Who could the Cavs take with the fifth pick?

Here are three players they could draft

James Rapien
May 14, 2019 - 11:28 pm
Apr 6, 2019; Minneapolis, MN, USA; Texas Tech Red Raiders guard Jarrett Culver (23) celebrates after defeating the Michigan State Spartans in the semifinals of the 2019 men's Final Four at US Bank Stadium. Mandatory Credit: Brace Hemmelgarn-USA TODAY Spor

Brace Hemmelgarn-USA TODAY

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CLEVELAND, Ohio – The Cavaliers hoped luck would be on their side Tuesday night, as hundreds of fans packed into Saucy Brew Works hoping to witness history. Instead, they left disappointed and the hope for Zion Williamson faded in a matter of seconds. 

The former Duke star wouldn't be the next transcendent talent to lead the Cavaliers for the next decade. The team had a 14 percent chance to get the top overall pick. They had as good of a shot as anyone, so why wouldn’t luck be on their side one more time? They won the NBA Draft Lottery three times in a four-year span from 2011-2014.

The Cavaliers ended up with the fifth pick, which was the likeliest outcome (27.8 percent). That doesn’t make the results any less disappointing for fans and the organization.

If Williamson isn’t going to save Cleveland basketball, then who will the Cavaliers select to help them succeed in the post-LeBron era?

Here are three players the Cavs will look at:

Jarrett Culver – Culver was the first player in Texas Tech history to be named Big 12 Player of the Year. He led Tech to its’ first Big 12 championship and first Final Four.

Culver averaged 18.5 points, 6.4 rebounds and 3.7 assists per game last season. He’s one of the most versatile players in the draft. He was great on defense in college. That part of his game should translate to the NBA.  

If the Cavs take Culver with the fifth pick, there’s a lot to like, but he has his flaws. He’s a streaky shooter, who won’t wow anyone with his athleticism. His struggles came to the surface in the NCAA Tournament.

Culver erupted for 29 points in a first round win over Northern Kentucky. He averaged 19 points on 36.4 percent shooting in Texas Tech’s next three wins over Buffalo, Michigan and Gonzaga. He struggled in the NCAA National Championship game thanks to a tough matchup with DeAndre Hunter.

Culver shot 30.4 percent from three-point range last season, which was a big drop off from the 38.2 percent he shot in his freshman season.

New Cavaliers head coach John Beilein was at Michigan, which means he got up close and personal with Culver during the NCAA Tournament. That’s an edge the Cavs should use to their advantage as they evaluate the talent in this years’ draft. 

Cam Reddish – Reddish may have the highest ceiling of anyone not named Zion. The 6’8” guard was ranked ahead of Williamson in high school. That quickly changed when the trio of Reddish, Williamson and Barrett joined forces at Duke.

Reddish averaged 13.5 points, 3.7 rebounds and 1.5 assists per game last season. Did Duke’s other stars help or hurt Reddish’s performance? It’s a question every NBA team in the lottery will have to answer before the draft.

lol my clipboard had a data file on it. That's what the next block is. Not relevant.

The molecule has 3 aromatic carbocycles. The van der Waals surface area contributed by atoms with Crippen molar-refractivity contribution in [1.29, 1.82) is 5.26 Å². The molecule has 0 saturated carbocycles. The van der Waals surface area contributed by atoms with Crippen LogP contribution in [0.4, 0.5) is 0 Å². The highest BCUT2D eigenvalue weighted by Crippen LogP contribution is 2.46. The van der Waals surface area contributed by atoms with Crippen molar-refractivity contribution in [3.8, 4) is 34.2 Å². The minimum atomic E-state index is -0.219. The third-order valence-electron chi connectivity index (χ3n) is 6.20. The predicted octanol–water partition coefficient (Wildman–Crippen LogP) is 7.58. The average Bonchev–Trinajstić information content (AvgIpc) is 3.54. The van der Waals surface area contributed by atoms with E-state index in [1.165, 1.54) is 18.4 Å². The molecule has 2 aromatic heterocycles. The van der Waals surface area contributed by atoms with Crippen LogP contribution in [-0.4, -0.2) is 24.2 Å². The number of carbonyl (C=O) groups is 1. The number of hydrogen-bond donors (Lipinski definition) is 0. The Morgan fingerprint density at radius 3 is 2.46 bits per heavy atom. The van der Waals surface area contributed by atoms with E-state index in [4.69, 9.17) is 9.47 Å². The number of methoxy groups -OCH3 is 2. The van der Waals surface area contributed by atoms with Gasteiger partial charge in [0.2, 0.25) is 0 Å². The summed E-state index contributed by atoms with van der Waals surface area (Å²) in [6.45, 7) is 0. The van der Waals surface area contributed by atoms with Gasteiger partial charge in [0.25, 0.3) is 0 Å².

Reddish fits in well with the current Cavaliers’ roster. He’s a long, tall guard who projects to be a premium three-point shooter. Collin Sexton would love to get a backcourt teammate like Reddish who can hit big shots, put the ball on the floor and score at a high level.

The Cavaliers have to look at Reddish’s three-point shooting (33.3 percent) and wonder if he’s as good of a shooter as everyone says? He’s a young player who was used to having the ball in his hands in high school. He became a role player for the first time in his life at Duke. Did that time help or hurt his development?

Reddish may have learned a lot, including how to play without the ball, which is important, especially if Sexton is a part of the Cavs’ future. Some of his numbers, including shooting percentage (35.6) and turnovers (2.7 per game) are concerning. He may have the highest ceiling of anyone the Cavs could select, which means they’ll take a long, hard look at Reddish between now and the draft.

De'Andre Hunter – Hunter has risen up draft boards and is a real candidate to be the fifth pick. The Cavaliers want to improve their defense, after being one of the worst defensive teams in NBA history.

Hunter would certainly help in that department. He was the ACC Defensive Player of the Year last season. His defense should translate to the NBA right away, which means he would make an immediate impact for the Cavaliers.

He helped lead Virginia to their first national championship in school history. Hunter made the NCAA All-Tournament team after a dominant performance in the final, including 27 points and nine rebounds. He limited Culver to 15 points, including 0-for-6 shooting from three.

Hunter’s also a great three-point shooter. He shot nearly 44 percent in his last year with Virginia, but he was selective, only taking 2.8 threes per game. He averaged 15.2 points, 5.1 rebounds and two assists per game last season.

The Cavaliers were horrible on defense and struggled to shoot the ball from three-point range last year, so Hunter’s strengths certainly match their needs.

Unfortunately for Cleveland, every single one of these prospects has flaws. Hunter is a perfect example of an older player who projects to be a good NBA player, but might not have the upside that teams are looking for with a top pick. He will be 22 in December, which may not seem significant, but it is when you’re comparing him to Reddish or Culver.

Hunter isn’t a great ball-handler and could end up being a ‘three-and-d’ guy in the NBA. Every team needs a player who can knock down threes and play great defense, but does he have star potential like some of the other players in the draft?

That’s a question the Cavaliers have five weeks to answer.

The NBA Draft is Thursday, June 20. Watch highlights of all three players in the videos below: